Woman’s blindness cured after DNA edited – and she dyes hair green to celebrate

A woman has dyed her hair green to celebrate being able to see vivid colours for the first time, after undergoing experimental gene therapy for eyesight.

A breakthrough medical experiment saw seven patients with rare eye diseases volunteer to have their DNA modified, with amazing results.

Carlene Knight, 55, whose vision was once so bad that she couldn't see objects or colours, told NPR her vision is now much clearer and brighter following the treatment. She has dyed her hair her favourite colour to celebrate.

"I've always loved colours. Since I was a kid it's one of those things I could enjoy with just a small amount of vision. But now I realise how much brighter they were as a kid because I can see them a lot more brilliantly now. It's just amazing."

Knight and her six fellow patients were born with a rare eye disease called LCA which disables important cells in the eye's retina.

Using the gene editing tool CRISPR, doctors modified cells in their bodies and allowed some of them to see vividly for the first time in years.

Another patient, Michael Kalberer, says he can see colour, shapes, and light much more easily before. The breakthrough came for him on the dancefloor of his cousin's wedding.

"I could see the DJ's strobe lights change colour and identify them to my cousins who were dancing with me. That was a very, vey fun joyous moment."

Kalberer, 43, says it has been 'significant' for his quality of life, helping him to do simple things like eat meals in restaurants more easily.

"It has enabled me to navigate a plate of food and stab food a little bit easier. If I look down at a plate of food and there's a spoon or utensil in it, I can see the edge of the utensil on the outside of the bowl or plate," he said. Kalberer even saw his first ever sunset.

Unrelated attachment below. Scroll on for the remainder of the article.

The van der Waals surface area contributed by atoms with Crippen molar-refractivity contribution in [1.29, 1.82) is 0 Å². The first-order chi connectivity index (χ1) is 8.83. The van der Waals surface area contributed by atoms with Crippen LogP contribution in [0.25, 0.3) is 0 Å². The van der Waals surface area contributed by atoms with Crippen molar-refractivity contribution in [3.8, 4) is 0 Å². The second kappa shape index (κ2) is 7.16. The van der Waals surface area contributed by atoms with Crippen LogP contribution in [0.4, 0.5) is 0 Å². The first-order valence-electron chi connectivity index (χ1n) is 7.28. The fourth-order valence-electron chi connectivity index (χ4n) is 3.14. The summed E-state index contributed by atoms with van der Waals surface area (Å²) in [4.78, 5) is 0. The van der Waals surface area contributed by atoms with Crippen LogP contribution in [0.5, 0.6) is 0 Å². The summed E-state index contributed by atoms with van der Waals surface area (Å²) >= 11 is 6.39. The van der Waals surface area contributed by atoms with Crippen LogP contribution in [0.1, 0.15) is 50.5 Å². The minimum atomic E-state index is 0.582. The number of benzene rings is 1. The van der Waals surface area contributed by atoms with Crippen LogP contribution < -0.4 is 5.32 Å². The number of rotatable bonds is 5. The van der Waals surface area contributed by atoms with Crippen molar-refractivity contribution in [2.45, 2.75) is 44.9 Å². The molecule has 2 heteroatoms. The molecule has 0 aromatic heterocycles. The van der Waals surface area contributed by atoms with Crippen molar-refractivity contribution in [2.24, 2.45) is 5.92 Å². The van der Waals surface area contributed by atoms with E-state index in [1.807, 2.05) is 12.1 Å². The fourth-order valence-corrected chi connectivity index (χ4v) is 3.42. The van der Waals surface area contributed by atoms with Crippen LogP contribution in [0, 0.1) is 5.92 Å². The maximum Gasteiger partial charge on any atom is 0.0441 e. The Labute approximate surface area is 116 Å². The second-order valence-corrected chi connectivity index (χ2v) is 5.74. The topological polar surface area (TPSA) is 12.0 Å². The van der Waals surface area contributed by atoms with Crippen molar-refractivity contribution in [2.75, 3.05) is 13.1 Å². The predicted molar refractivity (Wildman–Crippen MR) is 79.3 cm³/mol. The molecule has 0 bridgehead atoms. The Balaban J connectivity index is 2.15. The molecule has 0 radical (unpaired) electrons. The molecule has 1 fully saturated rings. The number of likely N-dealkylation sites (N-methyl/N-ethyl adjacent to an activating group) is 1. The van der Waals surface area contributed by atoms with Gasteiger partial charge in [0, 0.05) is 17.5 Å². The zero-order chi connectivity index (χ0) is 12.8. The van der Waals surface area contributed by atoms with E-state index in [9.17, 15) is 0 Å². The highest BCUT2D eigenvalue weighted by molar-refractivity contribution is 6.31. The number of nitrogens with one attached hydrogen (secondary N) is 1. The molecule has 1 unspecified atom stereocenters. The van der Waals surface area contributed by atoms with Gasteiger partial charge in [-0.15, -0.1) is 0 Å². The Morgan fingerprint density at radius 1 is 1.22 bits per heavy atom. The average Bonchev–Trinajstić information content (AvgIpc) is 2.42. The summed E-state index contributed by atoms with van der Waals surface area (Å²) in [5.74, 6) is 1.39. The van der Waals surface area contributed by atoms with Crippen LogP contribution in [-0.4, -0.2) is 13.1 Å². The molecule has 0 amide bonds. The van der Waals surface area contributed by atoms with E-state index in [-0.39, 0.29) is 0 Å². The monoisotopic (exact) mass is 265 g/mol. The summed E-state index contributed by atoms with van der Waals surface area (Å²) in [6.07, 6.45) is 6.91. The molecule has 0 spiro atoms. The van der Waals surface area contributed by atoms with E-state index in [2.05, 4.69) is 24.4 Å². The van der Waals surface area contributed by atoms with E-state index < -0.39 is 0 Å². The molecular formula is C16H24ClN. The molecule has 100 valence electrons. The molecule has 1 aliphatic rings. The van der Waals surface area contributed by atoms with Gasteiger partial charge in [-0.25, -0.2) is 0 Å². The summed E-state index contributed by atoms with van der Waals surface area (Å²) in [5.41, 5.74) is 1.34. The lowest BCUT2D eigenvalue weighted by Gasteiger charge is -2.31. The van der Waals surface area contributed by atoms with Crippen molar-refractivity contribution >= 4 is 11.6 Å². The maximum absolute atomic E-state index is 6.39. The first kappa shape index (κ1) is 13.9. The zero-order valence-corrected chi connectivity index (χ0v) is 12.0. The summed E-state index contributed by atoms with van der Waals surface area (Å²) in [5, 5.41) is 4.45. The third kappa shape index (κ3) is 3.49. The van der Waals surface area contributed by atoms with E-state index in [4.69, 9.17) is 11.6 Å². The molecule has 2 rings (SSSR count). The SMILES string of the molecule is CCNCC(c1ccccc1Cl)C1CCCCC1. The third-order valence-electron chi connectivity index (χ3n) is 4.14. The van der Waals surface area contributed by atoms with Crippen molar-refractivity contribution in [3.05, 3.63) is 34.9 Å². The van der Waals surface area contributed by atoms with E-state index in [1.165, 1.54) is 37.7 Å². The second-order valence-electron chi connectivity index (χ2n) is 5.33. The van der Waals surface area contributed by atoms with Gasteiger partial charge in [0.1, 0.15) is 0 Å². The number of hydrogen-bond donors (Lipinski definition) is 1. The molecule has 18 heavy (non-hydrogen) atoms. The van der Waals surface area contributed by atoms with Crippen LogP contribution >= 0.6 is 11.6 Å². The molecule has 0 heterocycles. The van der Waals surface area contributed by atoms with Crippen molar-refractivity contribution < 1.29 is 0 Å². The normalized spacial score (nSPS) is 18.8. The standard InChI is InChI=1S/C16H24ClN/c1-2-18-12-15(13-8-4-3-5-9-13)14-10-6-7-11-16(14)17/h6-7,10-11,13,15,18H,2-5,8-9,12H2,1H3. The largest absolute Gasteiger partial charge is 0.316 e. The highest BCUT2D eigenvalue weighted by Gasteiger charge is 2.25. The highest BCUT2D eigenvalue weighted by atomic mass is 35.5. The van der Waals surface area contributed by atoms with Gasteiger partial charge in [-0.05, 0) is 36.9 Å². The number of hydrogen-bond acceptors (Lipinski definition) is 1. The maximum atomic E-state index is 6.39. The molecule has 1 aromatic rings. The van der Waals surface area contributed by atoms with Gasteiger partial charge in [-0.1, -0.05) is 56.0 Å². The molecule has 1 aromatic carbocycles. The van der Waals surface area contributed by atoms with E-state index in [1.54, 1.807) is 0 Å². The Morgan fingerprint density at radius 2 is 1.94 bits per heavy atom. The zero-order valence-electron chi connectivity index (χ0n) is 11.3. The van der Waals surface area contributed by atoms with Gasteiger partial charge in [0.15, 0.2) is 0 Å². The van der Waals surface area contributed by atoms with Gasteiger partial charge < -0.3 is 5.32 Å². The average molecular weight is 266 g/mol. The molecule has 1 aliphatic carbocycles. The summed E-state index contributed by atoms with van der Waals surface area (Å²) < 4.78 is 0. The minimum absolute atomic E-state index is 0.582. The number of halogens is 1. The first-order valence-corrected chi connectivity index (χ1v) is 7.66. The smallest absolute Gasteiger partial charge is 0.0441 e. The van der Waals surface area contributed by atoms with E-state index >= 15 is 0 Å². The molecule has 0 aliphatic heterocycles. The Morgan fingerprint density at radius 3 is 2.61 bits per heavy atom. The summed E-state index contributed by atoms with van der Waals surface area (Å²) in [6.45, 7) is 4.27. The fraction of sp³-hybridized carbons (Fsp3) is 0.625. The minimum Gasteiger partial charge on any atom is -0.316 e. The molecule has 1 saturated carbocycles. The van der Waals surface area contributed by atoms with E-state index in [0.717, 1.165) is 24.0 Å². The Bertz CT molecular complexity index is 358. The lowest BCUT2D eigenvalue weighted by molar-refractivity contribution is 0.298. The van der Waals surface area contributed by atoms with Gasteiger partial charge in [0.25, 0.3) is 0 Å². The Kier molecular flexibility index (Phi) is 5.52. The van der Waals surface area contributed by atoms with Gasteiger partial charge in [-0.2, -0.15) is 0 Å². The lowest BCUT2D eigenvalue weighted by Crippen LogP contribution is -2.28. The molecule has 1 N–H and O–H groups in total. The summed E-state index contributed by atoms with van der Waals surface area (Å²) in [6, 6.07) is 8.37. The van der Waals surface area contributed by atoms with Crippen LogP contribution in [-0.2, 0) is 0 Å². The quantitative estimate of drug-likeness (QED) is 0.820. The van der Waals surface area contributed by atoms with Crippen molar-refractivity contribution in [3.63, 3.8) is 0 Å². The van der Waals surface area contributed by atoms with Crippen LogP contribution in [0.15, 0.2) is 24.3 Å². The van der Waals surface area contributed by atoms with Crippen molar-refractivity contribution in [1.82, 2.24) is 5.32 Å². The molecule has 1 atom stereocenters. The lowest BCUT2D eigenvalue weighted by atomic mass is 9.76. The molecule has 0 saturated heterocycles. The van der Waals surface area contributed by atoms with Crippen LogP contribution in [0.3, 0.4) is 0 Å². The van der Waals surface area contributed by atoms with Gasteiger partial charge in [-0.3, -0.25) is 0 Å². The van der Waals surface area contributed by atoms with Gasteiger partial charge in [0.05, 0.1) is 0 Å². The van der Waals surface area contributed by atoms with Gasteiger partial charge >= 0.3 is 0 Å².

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The treatment didn't work as well for all of the patients, and none have regained typical 20/20 vision. But the volunteers did report improvements around four to six weeks after the experiment, and no significant side effects have occurred.

Doctors say that they expect the vision of the patients to improve over time.

"When you improve the function of the retina, sometimes there's a lag for the brain being able to recognise and use that vision. It takes time to learn how to use that improved vision," said Dr Mark Pennesi, who led the study.

The results are so promising that the doctors have been approved for trials on another round of patients.

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The CRISPR tool works by editing genes in the body, which enables scientists to tackle mutations in cells and replace them with more desirable traits.

In this case, the patients' eye cells weren't working, so the tool allowed the doctors to change the function of the cells that were causing the problem.

Scientists believe that the new technology has some incredible possibilities for treating severe illnesses such as cancer, Huntington's, and hundreds of other illnesses.

  • Technology
  • NHS

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